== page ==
The Centers for Disease Control (CDC) recently released its 2011 summary of sexually transmitted disease statistics and trends in the United States, and the news is bad: There was an 8 percent increase in chlamydia and a 4 percent increase in gonorrhea over 2010 stats. Syphilis rates remained unchanged, which is to say, no worse but no better. Women's rate of increase in chlamydia was much higher than men's, although the research indicated that might be because of more women going in for diagnosis and treatment.
I find this upsetting but not shocking. Why? Because most adult heterosexual people are not getting or hearing public health messages about safe sex and sexual health. Sure, some public health safe-sex videos and Internet messages still target male gay communities and college audiences, but as far as condom education goes, it as if your average heterosexual adult does not exist - and this is especially true for older populations. When have you last heard a public health message about safe sex directed at you? When were you last reminded that only a condom will protect you from sexually transmitted diseases and that you cannot ignore condoms just because your age makes pregnancy unlikely or impossible?
The study touched on ages 45 and over but was primarily focused on people in their teens, 20s and 30s.
We know that younger people are in danger of being less protected from diseases than they used to be because LARC ( long-acting reversible contraception) has become the method of choice for family planning professionals and public health practitioners. These are exciting birth control products because they can keep a woman pregnancy-free for years without having to think about contraception for every act or even every three months. But this kind of reassurance about pregnancy helps make some young people less likely to use condoms - and without the additional use of condoms, sexually transmitted diseases increase. If this practice follows them into their older years, it could spell trouble.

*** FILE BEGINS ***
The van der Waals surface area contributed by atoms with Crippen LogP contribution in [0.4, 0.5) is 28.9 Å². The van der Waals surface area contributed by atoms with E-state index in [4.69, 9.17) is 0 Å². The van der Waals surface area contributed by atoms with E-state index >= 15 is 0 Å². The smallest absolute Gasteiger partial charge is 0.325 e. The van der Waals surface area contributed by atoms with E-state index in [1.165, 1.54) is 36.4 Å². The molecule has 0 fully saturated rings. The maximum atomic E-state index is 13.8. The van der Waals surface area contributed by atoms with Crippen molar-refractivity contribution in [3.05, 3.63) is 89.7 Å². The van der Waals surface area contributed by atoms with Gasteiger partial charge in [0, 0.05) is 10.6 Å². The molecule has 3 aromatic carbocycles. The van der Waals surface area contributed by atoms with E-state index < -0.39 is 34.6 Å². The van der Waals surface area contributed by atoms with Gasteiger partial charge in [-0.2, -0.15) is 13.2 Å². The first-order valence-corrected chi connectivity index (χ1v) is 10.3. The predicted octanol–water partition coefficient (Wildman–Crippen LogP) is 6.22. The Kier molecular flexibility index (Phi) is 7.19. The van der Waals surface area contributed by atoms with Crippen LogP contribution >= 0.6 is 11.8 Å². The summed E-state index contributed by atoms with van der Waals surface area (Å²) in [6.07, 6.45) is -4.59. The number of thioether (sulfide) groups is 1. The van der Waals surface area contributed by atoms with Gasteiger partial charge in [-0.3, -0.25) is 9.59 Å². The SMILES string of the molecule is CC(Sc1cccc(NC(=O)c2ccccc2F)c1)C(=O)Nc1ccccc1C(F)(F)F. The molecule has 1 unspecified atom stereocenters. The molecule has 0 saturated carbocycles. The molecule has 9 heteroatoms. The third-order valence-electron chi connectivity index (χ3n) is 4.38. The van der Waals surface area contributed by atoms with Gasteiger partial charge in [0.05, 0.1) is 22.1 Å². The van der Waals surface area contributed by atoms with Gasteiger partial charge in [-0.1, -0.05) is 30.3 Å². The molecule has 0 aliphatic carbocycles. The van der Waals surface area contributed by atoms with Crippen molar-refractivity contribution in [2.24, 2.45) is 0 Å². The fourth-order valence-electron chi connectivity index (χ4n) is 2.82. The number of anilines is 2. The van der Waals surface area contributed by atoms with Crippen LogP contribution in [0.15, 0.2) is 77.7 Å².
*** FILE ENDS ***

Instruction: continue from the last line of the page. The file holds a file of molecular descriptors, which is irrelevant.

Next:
Older singles now are in serious jeopardy. In AARP's national sexual survey in 2009, the abysmal condom-use statistics made it clear that older adults seem to feel protected from disease, even if we aren't. Only a third of single, sexually active women over 50 said they used condoms "always" or "usually"; less than 12 percent of single sexually active men over 50 said they did the same.
At AARP, a full quarter of our membership is single. Many of these people are dating, and some of them are having intercourse and performing other intimate acts with a partner. While only a small percentage of the increase in sexual diseases can be attributable to an older age group, older people are in no way exempt from these serious infections.
Let the rise in disease transmission act as a warning to us as individuals and, I hope, a spur to public health officials that condom education and encouragement had better step it up several notches.
All sexually active adults need to hear safe-sex messages - and that includes people who are old enough to be eligible for membership in AARP.
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